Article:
View Full Version : If a+b≥x is known to be true does that mean a+b≥x−1 contradicts it?

chowching

11-25-2014, 12:19 PM

So I was proving something and I'm wondering if this line of argument is correct.

Suppose that it is true that given conditions M,N,O; a+b≥x. That is given those conditions the minimum value of a+b is x.

Now I want to prove using contradiction that an argument X is true. So I assume that X is false. Under the assumption that X is false, I arrive at conditions M,N,O. I also have that a+b≥x−1. Which is a contradiction since a+b≥x given conditions M,N,O. Is my argument correct? Did I arrive at a contradiction?

I hope you guys can help. I tried to generalize the problem because it's more with the reasoning that I am concerned about. Thank you!

md2000

11-25-2014, 12:31 PM

a+b≥x - true

a+b≥x−1 rewritten as:

a+b+1≥x

I don't see a contradiction, except that the second set allows for a+b to be 1 less than the solution to the first.

So, for x=0 the first solution is any a+b≥0 but the second is any a+b≥-1

The first solution is a subset of the second?

Thudlow Boink

11-25-2014, 12:32 PM

Assuming I'm understanding you correctly:

a+b≥x-1 doesn't imply that a+b is ever necessarily equal to, or even close to, x-1. In fact, given a+b≥x it automatically follows that a+b≥x-1.

If you could show that a+b was ever equal to a number less than x, such as x-1, you would have your contradiction.

robert_columbia

11-25-2014, 12:34 PM

Actually, Jones v. Smith established a presumption that a+b<x, but this precedent seems to apply only in Ohio.

ultrafilter

11-25-2014, 01:14 PM

5 > 2.

Johnny L.A.

11-25-2014, 01:30 PM

Actually, Jones v. Smith established a presumption that a+b<x, but this precedent seems to apply only in Ohio.

Care to save us some googling?

sbunny8

11-25-2014, 02:22 PM

Actually, Jones v. Smith established a presumption that a+b<x, but this precedent seems to apply only in Ohio.

Care to save us some googling?

I think he's making a joke about the urban legend (http://www.snopes.com/religion/pi.asp) which claims that some uneducated part of the US once passed a law saying that pi=3. Various tellings of the legend have it happening in Ohio, Tennessee, or Alabama. There's a grain of truth in that Indiana once considered a bill which said that pi was a constructable number (http://en.wikipedia.org/wiki/Indiana_Pi_Bill#In_popular_culture) (which it isn't) and appeared to imply that pi was equal to 4. The legislators themselves didn't take the bill seriously, and it was postponed indefinitely.

sbunny8

11-25-2014, 02:29 PM

Is my argument correct? Did I arrive at a contradiction?

Short answer: No, you didn't.

But, if it had led you to a specific solution where a+b is between x and x-1 then THAT would be a contradiction.

DrCube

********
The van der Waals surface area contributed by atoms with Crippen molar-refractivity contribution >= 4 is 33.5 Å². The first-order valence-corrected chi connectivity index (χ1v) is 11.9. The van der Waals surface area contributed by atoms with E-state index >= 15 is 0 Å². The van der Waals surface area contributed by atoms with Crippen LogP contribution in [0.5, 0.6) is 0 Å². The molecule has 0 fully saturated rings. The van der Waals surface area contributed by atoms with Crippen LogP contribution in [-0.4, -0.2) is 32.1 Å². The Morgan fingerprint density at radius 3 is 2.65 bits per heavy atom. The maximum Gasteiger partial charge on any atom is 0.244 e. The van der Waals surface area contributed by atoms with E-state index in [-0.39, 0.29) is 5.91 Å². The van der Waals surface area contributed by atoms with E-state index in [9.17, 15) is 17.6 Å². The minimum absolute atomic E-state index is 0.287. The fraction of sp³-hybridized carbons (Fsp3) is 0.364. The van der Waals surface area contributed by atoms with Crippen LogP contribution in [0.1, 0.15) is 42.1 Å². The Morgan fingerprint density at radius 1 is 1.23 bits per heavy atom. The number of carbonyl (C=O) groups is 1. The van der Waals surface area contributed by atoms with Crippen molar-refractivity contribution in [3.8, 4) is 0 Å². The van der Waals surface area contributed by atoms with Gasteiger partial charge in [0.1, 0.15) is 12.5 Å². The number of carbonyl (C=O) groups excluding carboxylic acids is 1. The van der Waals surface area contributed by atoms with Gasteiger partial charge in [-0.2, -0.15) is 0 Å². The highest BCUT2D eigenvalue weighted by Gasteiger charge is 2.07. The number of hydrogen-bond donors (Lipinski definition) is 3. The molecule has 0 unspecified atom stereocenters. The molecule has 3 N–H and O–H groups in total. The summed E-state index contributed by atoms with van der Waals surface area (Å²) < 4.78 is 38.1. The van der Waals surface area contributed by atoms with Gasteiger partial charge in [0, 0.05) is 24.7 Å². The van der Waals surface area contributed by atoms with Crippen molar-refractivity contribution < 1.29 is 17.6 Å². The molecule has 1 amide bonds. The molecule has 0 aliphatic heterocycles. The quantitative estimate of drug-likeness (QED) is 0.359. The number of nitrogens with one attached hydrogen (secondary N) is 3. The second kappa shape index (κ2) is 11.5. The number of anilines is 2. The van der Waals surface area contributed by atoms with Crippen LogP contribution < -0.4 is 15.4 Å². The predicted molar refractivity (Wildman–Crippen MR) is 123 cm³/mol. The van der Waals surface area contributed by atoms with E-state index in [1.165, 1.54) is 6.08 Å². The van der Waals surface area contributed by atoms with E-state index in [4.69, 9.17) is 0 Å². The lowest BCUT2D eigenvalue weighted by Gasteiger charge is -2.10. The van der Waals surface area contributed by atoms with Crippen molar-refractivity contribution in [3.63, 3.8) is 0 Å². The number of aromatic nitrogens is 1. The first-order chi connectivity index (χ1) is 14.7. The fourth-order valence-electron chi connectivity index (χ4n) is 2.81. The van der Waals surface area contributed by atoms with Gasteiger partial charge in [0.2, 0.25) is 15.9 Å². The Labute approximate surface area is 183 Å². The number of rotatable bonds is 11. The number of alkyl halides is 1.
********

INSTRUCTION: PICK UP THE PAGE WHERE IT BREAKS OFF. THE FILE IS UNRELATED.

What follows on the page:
11-25-2014, 02:39 PM

"x" is greater than or equal to "x - 1" so "a + b" can certainly be both >= x AND >= x-1. There is no contradiction.

Senegoid

11-25-2014, 03:04 PM

5 > 2.

But only for extremely large values of 5.

Isilder

11-25-2014, 04:47 PM

So I was proving something and I'm wondering if this line of argument is correct.

Suppose that it is true that given conditions M,N,O; a+b≥x. That is given those conditions the minimum value of a+b is x.

Now I want to prove using contradiction that an argument X is true. So I assume that X is false. Under the assumption that X is false, I arrive at conditions M,N,O. I also have that a+b≥x−1. Which is a contradiction since a+b≥x given conditions M,N,O. Is my argument correct? Did I arrive at a contradiction?

!

Don't know !.. Depends on the methods used to determine the lower bound. And what changed between the two calculations ?

So assume the difference was the method... If BOTH methods (algorithm or formula) are for determining *highest* lower bounds - that is they are deterministic and accurate rather that being an approximation or producing mere example lower bounds... then you have have a contradiction, and either there was human error, or at least one of the two sets of (M,N,O,method) is wrong .

For the purpose of high school mathematics, when the teacher asks for a lower bound or upper bound, they really want the highest lower bound or lowest upper bound.. the BEST answer... the BEST upper or lower bound... :)

There are occassions that merely know something about a lower bound is enough and there is no need to continue on to determine the *highest* lower bound. Eg if the lower bound is found to be 1, then you can say that its a +ve value. Which can then say all sorts of stuff, eg that divide by zero never occurs, or that square root is never imaginary..... the method for finding a mere lower bound can be trial and error.. Guess 1 is a lower bound, merely plug 1 into the equation and test that..

(you can find the highest lower bound by trial and error as long as you avoid approximations.)

chowching

11-25-2014, 07:15 PM

Okay guys here is where I'm coming from.